Scientists have identified genes that are commonly inherited across addiction disorders, regardless of what substance was used. The study was led by researchers at the Washington University in St. Louis. In 2021, more than 46 million people in the U.S., at the age of 12 or older, had at least one substance use disorder, with only 6.3% receiving treatment. About 107,000 people died of drug overdoses in 2021, with 37% of the deaths involving opioid and stimulant drug exposure. Disorders caused by substance use are heritable and influenced by interactions among different genes and environmental factors. The genome-wide association is a method that searches entire genomes for regions of genetic variation, called single-nucleotide polymorphisms, that associate with the same disease or condition among multiple people. In the study, researchers used this method to identify areas in the genome that were associated with general addiction risk and risk of substance specific disorders. A sample of 1,025,550 individuals with genes indicating European ancestry was used and so was a sample of 92,630 people with genes indicating African ancestry. The research team discovered various molecular patterns, including 19 independent SNPs associated with general addiction risk and 47 SNPs associated with substance specific disorders. These identified patterns were among the European ancestry. The strongest gene signals that were consistent across the different disorders were located in areas of the genome responsible for regulation of dopamine signaling, indicating that dopamine signaling regulation is an important part of addiction risk. The genomic pattern associated with general addiction risk predicted higher risk of mental and physical illness, including suicidal behaviors, chronic pain conditions, psychiatric disorders, and respiratory conditions. In children aged 9 to 10 years old, the presence of these genes correlated with parental substance use. Genomic analysis in the African ancestry sample showed one SNP associated with general addiction risk and one SNP associated with alcohol use disorder.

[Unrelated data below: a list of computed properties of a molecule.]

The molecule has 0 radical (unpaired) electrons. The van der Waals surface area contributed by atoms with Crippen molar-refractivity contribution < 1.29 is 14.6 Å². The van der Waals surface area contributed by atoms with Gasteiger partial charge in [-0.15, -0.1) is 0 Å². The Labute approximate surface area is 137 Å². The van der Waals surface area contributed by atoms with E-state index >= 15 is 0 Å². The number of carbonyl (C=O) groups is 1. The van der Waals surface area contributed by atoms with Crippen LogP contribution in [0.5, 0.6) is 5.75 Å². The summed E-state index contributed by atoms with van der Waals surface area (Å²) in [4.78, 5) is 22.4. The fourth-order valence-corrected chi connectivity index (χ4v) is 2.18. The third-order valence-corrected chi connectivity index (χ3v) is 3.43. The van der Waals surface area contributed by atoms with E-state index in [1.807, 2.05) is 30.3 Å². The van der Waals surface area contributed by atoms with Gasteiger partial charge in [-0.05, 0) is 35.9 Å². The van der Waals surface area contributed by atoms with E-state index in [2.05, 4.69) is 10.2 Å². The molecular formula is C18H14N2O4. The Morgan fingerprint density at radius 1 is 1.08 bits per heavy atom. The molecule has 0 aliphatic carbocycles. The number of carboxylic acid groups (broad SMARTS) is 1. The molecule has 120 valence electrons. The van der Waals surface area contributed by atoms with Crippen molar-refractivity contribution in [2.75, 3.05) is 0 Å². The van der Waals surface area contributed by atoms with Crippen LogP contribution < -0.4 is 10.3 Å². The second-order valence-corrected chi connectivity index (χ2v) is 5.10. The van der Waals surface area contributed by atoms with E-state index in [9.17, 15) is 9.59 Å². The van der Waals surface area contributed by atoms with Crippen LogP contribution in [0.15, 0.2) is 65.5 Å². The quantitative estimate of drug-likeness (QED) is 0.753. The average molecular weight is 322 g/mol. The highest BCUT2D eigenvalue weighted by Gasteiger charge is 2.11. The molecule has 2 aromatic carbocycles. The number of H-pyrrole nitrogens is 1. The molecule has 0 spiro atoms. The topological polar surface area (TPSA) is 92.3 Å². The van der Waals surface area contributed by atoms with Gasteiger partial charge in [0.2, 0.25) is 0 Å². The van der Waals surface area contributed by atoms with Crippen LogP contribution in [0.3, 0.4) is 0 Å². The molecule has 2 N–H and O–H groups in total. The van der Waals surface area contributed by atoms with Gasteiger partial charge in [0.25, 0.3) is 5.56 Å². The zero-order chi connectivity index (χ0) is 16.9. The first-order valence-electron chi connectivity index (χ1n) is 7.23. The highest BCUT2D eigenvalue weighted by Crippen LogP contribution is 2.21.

This research is very intriguing. Firstly, it’s intriguing in that the results between the different ancestries are drastically different. It could also be taken into account the different sample sizes between the two ancestries. However, due to the sample sizes and the limited research done so far, the data cannot be used to categorize genetic risks within certain populations. But, including populations that have historically been underrepresented in biological and biomedical research could lead to a better accuracy in the found results. Hopefully, this research opens a pathway to discovering the factors that protect or predispose a person to a substance use disorder. Through these findings, the hope is that new treatments and preventative measures could be found against multiple substance use disorders